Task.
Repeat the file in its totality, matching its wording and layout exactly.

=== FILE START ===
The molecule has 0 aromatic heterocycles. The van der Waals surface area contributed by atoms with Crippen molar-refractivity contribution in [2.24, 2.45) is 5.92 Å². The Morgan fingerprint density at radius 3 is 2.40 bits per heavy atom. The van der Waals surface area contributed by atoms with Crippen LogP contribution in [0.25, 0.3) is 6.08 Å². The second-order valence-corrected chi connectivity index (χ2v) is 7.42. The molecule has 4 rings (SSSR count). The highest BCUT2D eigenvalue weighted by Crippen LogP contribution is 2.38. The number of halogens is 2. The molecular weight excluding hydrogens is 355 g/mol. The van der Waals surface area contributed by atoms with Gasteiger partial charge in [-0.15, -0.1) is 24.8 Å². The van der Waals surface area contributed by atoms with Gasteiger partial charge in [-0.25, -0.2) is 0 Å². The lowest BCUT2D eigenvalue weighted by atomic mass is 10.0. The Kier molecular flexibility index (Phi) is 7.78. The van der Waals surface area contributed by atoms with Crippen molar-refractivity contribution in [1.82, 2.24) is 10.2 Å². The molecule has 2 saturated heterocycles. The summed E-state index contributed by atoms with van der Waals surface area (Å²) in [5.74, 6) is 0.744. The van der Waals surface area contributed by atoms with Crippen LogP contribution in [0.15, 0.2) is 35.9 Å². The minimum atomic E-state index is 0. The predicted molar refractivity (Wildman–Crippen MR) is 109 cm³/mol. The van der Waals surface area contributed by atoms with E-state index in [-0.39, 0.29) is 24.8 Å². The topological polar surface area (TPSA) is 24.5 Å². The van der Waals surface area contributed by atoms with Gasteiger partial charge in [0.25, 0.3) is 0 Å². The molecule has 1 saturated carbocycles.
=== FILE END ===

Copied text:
The molecule has 0 aromatic heterocycles. The van der Waals surface area contributed by atoms with Crippen molar-refractivity contribution in [2.24, 2.45) is 5.92 Å². The Morgan fingerprint density at radius 3 is 2.40 bits per heavy atom. The van der Waals surface area contributed by atoms with Crippen LogP contribution in [0.25, 0.3) is 6.08 Å². The second-order valence-corrected chi connectivity index (χ2v) is 7.42. The molecule has 4 rings (SSSR count). The highest BCUT2D eigenvalue weighted by Crippen LogP contribution is 2.38. The number of halogens is 2. The molecular weight excluding hydrogens is 355 g/mol. The van der Waals surface area contributed by atoms with Gasteiger partial charge in [-0.15, -0.1) is 24.8 Å². The van der Waals surface area contributed by atoms with Gasteiger partial charge in [-0.25, -0.2) is 0 Å². The lowest BCUT2D eigenvalue weighted by atomic mass is 10.0. The Kier molecular flexibility index (Phi) is 7.78. The van der Waals surface area contributed by atoms with Crippen molar-refractivity contribution in [1.82, 2.24) is 10.2 Å². The molecule has 2 saturated heterocycles. The summed E-state index contributed by atoms with van der Waals surface area (Å²) in [5.74, 6) is 0.744. The van der Waals surface area contributed by atoms with Crippen LogP contribution in [0.15, 0.2) is 35.9 Å². The minimum atomic E-state index is 0. The predicted molar refractivity (Wildman–Crippen MR) is 109 cm³/mol. The van der Waals surface area contributed by atoms with E-state index in [-0.39, 0.29) is 24.8 Å². The topological polar surface area (TPSA) is 24.5 Å². The van der Waals surface area contributed by atoms with Gasteiger partial charge in [0.25, 0.3) is 0 Å². The molecule has 1 saturated carbocycles.